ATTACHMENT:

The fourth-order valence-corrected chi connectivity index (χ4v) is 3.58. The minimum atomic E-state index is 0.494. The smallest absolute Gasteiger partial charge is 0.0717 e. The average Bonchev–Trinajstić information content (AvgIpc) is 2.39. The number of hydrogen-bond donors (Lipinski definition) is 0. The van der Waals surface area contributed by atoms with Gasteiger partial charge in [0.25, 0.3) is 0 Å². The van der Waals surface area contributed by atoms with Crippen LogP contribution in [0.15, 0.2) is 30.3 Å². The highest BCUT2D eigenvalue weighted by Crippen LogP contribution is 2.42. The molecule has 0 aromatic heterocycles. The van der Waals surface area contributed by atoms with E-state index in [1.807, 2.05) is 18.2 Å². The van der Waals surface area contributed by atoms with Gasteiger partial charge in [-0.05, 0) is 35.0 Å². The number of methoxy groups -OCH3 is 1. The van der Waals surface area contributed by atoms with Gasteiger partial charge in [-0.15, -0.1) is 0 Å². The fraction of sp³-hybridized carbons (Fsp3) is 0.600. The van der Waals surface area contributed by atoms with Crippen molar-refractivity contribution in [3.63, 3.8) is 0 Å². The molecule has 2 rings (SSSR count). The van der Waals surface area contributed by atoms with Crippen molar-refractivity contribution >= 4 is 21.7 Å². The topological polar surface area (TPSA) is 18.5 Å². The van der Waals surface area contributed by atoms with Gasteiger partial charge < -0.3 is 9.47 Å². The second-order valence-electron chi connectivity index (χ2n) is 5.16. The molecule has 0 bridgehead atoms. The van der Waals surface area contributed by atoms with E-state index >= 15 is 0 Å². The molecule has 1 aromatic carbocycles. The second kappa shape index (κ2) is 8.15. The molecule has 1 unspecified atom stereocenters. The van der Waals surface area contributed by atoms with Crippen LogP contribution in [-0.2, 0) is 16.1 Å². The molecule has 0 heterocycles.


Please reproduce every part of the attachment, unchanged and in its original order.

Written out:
The fourth-order valence-corrected chi connectivity index (χ4v) is 3.58. The minimum atomic E-state index is 0.494. The smallest absolute Gasteiger partial charge is 0.0717 e. The average Bonchev–Trinajstić information content (AvgIpc) is 2.39. The number of hydrogen-bond donors (Lipinski definition) is 0. The van der Waals surface area contributed by atoms with Gasteiger partial charge in [0.25, 0.3) is 0 Å². The van der Waals surface area contributed by atoms with Crippen LogP contribution in [0.15, 0.2) is 30.3 Å². The highest BCUT2D eigenvalue weighted by Crippen LogP contribution is 2.42. The molecule has 0 aromatic heterocycles. The van der Waals surface area contributed by atoms with E-state index in [1.807, 2.05) is 18.2 Å². The van der Waals surface area contributed by atoms with Gasteiger partial charge in [-0.05, 0) is 35.0 Å². The number of methoxy groups -OCH3 is 1. The van der Waals surface area contributed by atoms with Gasteiger partial charge in [-0.15, -0.1) is 0 Å². The fraction of sp³-hybridized carbons (Fsp3) is 0.600. The van der Waals surface area contributed by atoms with Crippen molar-refractivity contribution in [3.63, 3.8) is 0 Å². The molecule has 2 rings (SSSR count). The van der Waals surface area contributed by atoms with Crippen molar-refractivity contribution >= 4 is 21.7 Å². The topological polar surface area (TPSA) is 18.5 Å². The van der Waals surface area contributed by atoms with Gasteiger partial charge < -0.3 is 9.47 Å². The second-order valence-electron chi connectivity index (χ2n) is 5.16. The molecule has 0 bridgehead atoms. The van der Waals surface area contributed by atoms with E-state index >= 15 is 0 Å². The molecule has 1 aromatic carbocycles. The second kappa shape index (κ2) is 8.15. The molecule has 1 unspecified atom stereocenters. The van der Waals surface area contributed by atoms with Crippen LogP contribution in [-0.2, 0) is 16.1 Å². The molecule has 0 heterocycles.